HP Polls: In Zinta’s College, Young Voters Want More Jobs, Edu Courses

Shimla | Updated: 10 November, 2022 4:30 pm IST

In the month-long high-decibel political campaigns, an important segment of Himachal Pradesh that hardly finds any mention in rallies and speeches of leaders is its large young population.

In capital Shimla, there is a sense of restlessness, unease and worry among young Himachalis who will be casting the first vote of their life on November 12.

“I don’t think many people out there give priority to students. I am looking forward to a leader who prioritizes education in Himachal Pradesh,” says a first-time voter.

Though many hail the Jairam Thakur government for the massive development he brought to the state, some say a lot has to be done in the field of higher education and unemployment in the hill state.

In Shimla’s famous St. Bede’s College, the alma mater of some of India’s top celebrities – from actor Preity Zinta and veteran journalist Tavleen Singh to Bollywood diva Rubina Dilaik, students say they want to change the government in Himachal Pradesh.

Speaking to The New Indian, a student of political science says, “I feel change is very important in politics. I will vote for a leader who offers me more career-related options and delivers too.”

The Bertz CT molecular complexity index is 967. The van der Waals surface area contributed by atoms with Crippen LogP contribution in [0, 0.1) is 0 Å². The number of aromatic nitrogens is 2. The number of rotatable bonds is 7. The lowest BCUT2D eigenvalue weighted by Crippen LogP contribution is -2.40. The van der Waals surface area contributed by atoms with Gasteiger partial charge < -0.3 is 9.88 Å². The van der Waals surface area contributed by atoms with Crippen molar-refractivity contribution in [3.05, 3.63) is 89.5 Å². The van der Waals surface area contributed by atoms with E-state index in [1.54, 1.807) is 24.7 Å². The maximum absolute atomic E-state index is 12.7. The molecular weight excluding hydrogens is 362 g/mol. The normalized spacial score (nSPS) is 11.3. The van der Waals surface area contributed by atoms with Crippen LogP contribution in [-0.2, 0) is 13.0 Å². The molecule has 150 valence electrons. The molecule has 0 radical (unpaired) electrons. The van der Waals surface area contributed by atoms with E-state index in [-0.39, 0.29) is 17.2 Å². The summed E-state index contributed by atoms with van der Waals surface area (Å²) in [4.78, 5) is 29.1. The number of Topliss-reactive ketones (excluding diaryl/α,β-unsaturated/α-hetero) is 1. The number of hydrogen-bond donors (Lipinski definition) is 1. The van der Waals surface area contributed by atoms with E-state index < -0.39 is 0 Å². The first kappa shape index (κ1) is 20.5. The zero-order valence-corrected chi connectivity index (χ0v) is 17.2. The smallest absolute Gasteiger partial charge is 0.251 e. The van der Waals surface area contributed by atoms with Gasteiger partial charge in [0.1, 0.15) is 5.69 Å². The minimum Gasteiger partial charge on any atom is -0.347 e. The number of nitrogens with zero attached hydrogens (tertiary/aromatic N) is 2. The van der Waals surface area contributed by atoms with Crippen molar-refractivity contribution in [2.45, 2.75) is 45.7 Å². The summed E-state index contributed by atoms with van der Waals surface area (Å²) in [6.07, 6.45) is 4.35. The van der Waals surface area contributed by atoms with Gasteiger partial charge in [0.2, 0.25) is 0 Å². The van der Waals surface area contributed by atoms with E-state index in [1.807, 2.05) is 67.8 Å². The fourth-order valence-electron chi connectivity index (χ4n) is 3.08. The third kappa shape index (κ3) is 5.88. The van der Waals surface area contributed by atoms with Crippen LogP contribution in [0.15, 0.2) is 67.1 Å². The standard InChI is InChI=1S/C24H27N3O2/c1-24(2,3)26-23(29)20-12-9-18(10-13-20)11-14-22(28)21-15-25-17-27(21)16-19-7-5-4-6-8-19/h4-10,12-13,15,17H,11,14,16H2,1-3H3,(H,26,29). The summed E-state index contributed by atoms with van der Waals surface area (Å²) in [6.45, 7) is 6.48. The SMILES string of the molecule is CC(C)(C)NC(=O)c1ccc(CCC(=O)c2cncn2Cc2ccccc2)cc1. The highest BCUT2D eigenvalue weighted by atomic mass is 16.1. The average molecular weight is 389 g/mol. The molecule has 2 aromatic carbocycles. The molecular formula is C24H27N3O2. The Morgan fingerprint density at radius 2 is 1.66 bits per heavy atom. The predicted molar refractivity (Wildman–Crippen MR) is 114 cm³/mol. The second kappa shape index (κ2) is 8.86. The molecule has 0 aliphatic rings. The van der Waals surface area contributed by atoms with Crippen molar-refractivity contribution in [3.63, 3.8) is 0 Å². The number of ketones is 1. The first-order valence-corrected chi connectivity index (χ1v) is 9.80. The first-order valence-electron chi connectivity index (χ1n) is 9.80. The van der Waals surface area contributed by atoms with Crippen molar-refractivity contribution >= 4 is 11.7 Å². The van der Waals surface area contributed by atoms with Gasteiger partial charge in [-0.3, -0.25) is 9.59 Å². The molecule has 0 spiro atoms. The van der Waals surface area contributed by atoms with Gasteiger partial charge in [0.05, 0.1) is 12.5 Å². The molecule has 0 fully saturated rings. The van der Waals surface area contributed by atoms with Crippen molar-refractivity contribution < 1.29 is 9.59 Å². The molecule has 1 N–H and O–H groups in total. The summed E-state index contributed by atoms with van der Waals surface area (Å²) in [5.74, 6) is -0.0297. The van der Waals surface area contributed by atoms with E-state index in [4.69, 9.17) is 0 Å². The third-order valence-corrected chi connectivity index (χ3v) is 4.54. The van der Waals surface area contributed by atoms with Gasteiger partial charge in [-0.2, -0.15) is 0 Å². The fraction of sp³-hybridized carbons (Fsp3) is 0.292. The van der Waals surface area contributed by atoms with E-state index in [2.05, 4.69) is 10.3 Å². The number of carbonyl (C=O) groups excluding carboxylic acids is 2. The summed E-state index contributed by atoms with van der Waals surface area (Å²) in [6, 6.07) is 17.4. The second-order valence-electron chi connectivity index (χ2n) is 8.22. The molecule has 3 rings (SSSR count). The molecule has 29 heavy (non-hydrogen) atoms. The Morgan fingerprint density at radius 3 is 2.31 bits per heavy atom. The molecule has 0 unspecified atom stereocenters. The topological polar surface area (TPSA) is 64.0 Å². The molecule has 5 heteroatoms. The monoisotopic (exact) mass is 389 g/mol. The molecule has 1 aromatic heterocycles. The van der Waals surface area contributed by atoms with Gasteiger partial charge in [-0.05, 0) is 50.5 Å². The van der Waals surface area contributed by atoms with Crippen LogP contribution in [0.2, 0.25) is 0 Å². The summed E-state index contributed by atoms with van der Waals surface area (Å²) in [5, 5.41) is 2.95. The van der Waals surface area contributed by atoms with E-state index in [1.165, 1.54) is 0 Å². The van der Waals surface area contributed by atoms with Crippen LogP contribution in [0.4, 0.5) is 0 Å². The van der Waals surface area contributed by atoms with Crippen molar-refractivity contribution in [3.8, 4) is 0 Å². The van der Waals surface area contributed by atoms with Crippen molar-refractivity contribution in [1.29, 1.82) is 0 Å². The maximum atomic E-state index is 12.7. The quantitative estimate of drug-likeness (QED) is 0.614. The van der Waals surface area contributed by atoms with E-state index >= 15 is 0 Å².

“I want our leaders to make new policies for education and jobs. We need more educational institutes that offer advanced courses. Unemployment is a major issue in Himachal,” she says.

The issue of migration out of Himachal Pradesh inadvertently comes up during the conversation. Leaders of the Bharatiya Janata Party and its rival Congress have promised to take measures to keep the talent in the state. But the youth feel it is not enough.

“Majority of the youth is moving out of the state because we don’t have that many (employment) opportunities and good colleges for higher studies,” says another student.

In its manifesto, the ruling BJP has promised to give jobs to 8 lakh youngsters and launch a ₹900 start-up scheme for job creation if it returns to power in a state which has a tradition of not repeating governments. Its rival Congress has promised to provide 5 lakh jobs, a ₹680-crore startup fund, and four English-medium schools in every constituency.

However, many young voters believe political parties make promises during elections but do not fulfil them once they are in power. “We don’t want phoney promises. We don’t want free electricity. We want well-thought-out schemes that are feasible because we know nothing is free,” says a student of commerce.

“PM Narendra Modi has done a great job. But in Himachal Pradesh. We want a government that gives equal priority to students as well,” she adds.

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